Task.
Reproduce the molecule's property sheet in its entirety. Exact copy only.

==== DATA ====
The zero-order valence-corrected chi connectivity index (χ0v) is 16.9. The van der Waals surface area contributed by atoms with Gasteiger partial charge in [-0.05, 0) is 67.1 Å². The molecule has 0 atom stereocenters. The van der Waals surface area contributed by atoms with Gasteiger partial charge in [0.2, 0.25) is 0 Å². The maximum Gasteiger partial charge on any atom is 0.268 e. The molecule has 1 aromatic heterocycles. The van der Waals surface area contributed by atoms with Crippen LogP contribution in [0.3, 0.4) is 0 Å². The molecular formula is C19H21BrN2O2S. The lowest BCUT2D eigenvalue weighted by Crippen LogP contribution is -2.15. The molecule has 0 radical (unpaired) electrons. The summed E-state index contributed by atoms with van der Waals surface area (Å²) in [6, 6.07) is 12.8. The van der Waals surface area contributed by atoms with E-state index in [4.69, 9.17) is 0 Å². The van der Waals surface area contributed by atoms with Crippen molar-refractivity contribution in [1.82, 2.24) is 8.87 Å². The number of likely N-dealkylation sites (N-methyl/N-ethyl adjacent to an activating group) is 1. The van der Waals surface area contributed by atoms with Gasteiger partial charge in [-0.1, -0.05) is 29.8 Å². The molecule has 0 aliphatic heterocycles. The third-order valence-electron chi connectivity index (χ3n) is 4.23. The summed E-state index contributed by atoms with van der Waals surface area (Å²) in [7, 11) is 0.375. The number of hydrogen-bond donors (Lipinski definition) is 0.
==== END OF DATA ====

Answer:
The zero-order valence-corrected chi connectivity index (χ0v) is 16.9. The van der Waals surface area contributed by atoms with Gasteiger partial charge in [-0.05, 0) is 67.1 Å². The molecule has 0 atom stereocenters. The van der Waals surface area contributed by atoms with Gasteiger partial charge in [0.2, 0.25) is 0 Å². The maximum Gasteiger partial charge on any atom is 0.268 e. The molecule has 1 aromatic heterocycles. The van der Waals surface area contributed by atoms with Crippen LogP contribution in [0.3, 0.4) is 0 Å². The molecular formula is C19H21BrN2O2S. The lowest BCUT2D eigenvalue weighted by Crippen LogP contribution is -2.15. The molecule has 0 radical (unpaired) electrons. The summed E-state index contributed by atoms with van der Waals surface area (Å²) in [6, 6.07) is 12.8. The van der Waals surface area contributed by atoms with E-state index in [4.69, 9.17) is 0 Å². The van der Waals surface area contributed by atoms with Crippen molar-refractivity contribution in [1.82, 2.24) is 8.87 Å². The number of likely N-dealkylation sites (N-methyl/N-ethyl adjacent to an activating group) is 1. The van der Waals surface area contributed by atoms with Gasteiger partial charge in [-0.1, -0.05) is 29.8 Å². The molecule has 0 aliphatic heterocycles. The third-order valence-electron chi connectivity index (χ3n) is 4.23. The summed E-state index contributed by atoms with van der Waals surface area (Å²) in [7, 11) is 0.375. The number of hydrogen-bond donors (Lipinski definition) is 0.